Applauding Moms Who “Can’t Afford to Work”

CNN Money recently ran an article entitled ‘Moms:  I can’t afford to work.’ http://money.cnn.com/2012/04/18/pf/moms-work/index.htm?iid=SF_PF_Highlight  The story explains that after subtracting child care and all the other normal expenses associated with working, many moms are finding that it doesn’t pay for them to work. This is true even among college-educated mothers making above average salaries.

Several women were interviewed for the article.  One woman, Sunah Hwang, calculated that after paying child care expenses, she would bring home $18,000 and in her words, “It wasn’t worth $18,000 for us to let somebody else raise our son.”  I applaud Ms. Hwang and other mothers like her who are making the choice to give up some extra family income to stay home and raise their children. Ms. Hwang explained that the family has made some sacrifices, including family vacations, to get by on one income. It’s not easy, but they are making it work. 

I was blessed to be able to stay home with my children when they were young and to work part-time in their schools when they were school-aged.  Giving up my job to stay home with my children was a sacrifice I was happy to make, despite the years I had spent in college and graduate school.  And in some ways the sacrifices continue even today.  After being out of the job market for many years, I don’t have as much work experience as most women my age.  I don’t make the salary I would be making if I had been working continuously for the past 30 years.  However, I would not trade a higher salary, a more impressive job title, or all the material possessions in the world for the time I spent at home with my children.

Since I was at home full-time, I was able to take care of many of the family chores while Steve worked.  This allowed him to spend more time with the boys in the evenings.  Steve protected his weekends and evenings to have as much time as possible with our sons.  We will reap those benefits for the rest of our lives.  Our sons have been raised with our Christian beliefs and strong family values.  We have a close relationship with each of them and enjoy spending as much time we can with them.  They, in turn, are devoted to their families and are committed to making the sacrifices to allow their wives to stay home with our grandchildren.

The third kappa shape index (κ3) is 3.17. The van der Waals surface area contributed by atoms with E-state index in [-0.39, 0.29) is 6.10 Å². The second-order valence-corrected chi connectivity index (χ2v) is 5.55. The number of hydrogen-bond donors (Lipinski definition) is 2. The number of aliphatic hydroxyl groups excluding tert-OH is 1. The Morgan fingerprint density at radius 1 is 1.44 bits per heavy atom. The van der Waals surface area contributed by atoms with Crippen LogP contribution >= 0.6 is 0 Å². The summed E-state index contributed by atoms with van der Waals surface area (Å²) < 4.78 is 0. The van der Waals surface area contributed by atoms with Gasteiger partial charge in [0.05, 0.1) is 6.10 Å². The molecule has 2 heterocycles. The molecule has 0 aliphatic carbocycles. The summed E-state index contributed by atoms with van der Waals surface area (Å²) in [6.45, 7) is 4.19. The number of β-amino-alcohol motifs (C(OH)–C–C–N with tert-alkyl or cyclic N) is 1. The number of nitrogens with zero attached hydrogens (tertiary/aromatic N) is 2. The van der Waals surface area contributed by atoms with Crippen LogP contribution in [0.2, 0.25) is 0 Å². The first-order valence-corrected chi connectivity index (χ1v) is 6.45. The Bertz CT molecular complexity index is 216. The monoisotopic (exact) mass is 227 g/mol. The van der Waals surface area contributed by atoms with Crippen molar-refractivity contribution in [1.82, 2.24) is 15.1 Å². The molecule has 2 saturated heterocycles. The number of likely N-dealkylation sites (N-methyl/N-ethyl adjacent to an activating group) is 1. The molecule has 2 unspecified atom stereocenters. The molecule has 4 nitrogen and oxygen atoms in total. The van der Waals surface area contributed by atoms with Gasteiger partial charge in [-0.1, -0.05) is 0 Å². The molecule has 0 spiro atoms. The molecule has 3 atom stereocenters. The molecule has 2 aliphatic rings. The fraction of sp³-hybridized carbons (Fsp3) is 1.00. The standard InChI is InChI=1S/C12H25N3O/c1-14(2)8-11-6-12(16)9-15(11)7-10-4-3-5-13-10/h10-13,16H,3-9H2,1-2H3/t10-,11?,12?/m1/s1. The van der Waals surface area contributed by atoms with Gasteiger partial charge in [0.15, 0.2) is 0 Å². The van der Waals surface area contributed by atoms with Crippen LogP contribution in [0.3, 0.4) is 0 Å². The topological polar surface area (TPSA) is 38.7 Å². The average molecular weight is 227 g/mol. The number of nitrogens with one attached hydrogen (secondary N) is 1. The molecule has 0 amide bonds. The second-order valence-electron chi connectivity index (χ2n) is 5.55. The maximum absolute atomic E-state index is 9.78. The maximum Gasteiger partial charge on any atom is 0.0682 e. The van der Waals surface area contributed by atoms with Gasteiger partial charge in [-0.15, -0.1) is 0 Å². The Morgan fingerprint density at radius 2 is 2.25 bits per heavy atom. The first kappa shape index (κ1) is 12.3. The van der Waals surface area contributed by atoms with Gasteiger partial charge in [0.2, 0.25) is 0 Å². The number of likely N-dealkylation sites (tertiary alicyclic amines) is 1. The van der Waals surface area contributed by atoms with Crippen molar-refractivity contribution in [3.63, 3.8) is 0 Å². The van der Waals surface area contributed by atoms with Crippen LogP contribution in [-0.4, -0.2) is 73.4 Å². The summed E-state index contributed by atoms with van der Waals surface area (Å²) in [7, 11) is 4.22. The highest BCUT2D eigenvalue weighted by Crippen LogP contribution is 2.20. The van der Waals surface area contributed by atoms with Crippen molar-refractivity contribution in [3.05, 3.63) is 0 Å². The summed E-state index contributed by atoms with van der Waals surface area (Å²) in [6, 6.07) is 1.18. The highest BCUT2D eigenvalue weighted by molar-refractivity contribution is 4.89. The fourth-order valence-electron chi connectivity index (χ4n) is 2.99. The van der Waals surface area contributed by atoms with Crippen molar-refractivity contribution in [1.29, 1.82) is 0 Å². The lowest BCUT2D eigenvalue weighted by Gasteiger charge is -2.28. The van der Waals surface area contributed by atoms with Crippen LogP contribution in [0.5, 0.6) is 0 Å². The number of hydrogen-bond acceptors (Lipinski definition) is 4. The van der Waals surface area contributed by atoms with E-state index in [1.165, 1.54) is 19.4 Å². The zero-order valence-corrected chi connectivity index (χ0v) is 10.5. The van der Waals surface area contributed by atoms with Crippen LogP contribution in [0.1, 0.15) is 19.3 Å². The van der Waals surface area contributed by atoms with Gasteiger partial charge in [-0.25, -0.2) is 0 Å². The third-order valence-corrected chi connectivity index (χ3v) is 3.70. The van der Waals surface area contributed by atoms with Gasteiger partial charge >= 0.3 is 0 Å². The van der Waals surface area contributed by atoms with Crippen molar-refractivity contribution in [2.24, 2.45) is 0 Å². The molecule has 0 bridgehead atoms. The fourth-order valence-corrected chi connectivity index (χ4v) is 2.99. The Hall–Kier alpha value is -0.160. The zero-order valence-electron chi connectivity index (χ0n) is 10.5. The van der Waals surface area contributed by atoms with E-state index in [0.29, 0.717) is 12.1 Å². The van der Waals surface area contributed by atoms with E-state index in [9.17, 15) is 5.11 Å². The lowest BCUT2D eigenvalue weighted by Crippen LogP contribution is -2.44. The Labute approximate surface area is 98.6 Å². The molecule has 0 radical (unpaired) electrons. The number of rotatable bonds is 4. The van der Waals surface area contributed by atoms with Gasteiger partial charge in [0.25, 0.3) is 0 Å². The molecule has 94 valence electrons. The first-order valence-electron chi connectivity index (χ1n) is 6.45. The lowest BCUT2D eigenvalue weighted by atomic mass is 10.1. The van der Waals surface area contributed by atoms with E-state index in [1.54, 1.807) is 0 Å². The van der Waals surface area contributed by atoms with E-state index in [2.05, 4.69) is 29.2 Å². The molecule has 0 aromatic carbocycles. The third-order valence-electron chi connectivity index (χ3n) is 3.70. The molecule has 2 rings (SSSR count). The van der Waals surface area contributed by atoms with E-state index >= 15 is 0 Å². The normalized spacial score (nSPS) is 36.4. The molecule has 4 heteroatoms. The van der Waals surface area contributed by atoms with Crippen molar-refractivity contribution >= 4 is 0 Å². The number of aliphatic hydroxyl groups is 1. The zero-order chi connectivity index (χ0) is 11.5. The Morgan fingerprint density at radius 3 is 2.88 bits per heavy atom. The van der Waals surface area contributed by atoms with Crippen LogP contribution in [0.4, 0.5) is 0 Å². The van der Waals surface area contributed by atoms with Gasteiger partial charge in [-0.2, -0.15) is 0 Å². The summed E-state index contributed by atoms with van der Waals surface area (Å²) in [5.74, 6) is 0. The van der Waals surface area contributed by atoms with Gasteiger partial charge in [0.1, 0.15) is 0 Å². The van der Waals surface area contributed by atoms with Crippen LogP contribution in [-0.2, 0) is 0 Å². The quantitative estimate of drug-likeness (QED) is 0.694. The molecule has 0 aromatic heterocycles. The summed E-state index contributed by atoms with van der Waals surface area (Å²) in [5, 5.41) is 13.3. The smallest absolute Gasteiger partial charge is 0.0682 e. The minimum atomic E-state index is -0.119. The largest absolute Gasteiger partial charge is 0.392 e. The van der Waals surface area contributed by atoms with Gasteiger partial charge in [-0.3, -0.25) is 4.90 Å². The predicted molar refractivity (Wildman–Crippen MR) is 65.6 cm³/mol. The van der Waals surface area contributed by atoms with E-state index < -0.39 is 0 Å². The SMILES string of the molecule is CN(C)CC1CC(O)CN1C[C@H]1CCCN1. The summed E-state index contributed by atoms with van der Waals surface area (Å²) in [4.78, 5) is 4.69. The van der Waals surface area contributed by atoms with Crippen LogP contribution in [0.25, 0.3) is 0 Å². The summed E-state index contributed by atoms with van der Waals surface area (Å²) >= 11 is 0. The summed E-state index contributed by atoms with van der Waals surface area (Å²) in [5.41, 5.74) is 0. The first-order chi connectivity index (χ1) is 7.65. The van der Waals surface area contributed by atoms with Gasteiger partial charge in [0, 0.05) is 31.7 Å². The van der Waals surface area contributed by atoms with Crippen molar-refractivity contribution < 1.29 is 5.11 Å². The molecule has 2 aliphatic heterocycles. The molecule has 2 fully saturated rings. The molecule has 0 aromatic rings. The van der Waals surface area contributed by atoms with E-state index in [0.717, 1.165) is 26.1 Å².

I would encourage parents to consider the joys and blessings of having one parent committed to raising the children, even if it makes sense financially for both to work.  You will give up some income if one of you quits your job, but the benefits you gain will more than make up for it.

Author: Susan Elizabeth Ball

Author of the Christian fiction series Restored Hearts. Book 1, Restorations, was published in October 2010 and Book 2, Reconciliations, in October 2011.

4 thoughts on “Applauding Moms Who “Can’t Afford to Work””

  1. I wish more people would realize the importance of staying home and raising their children! I did, and I don’t regret a minute of it. It was simply unacceptable, to me, to let someone else raise my children!. Thankfully, my daughter feels the same way, as does my daughter-in-law.

  2. You’ve just described my life the past 10 years. I chose to stay at home and it was incredibly hard to live on one income sometimes. But I look back now and don’t regret a second of it. I was very lucky to have been able to make it work for all of us. Now that my youngest is off to kindergarten this fall, it’s back to work I go. I am finding it hard to find a job, especially considering I’ve been out of the loop for so long, but hopefully something will come along soon.

    1. Good luck with the job hunt. I will be praying that you find the “perfect” position quickly. When I went back to work, I appreciated adult conversations and being able to eat my lunch without constant interruptions for the kids.

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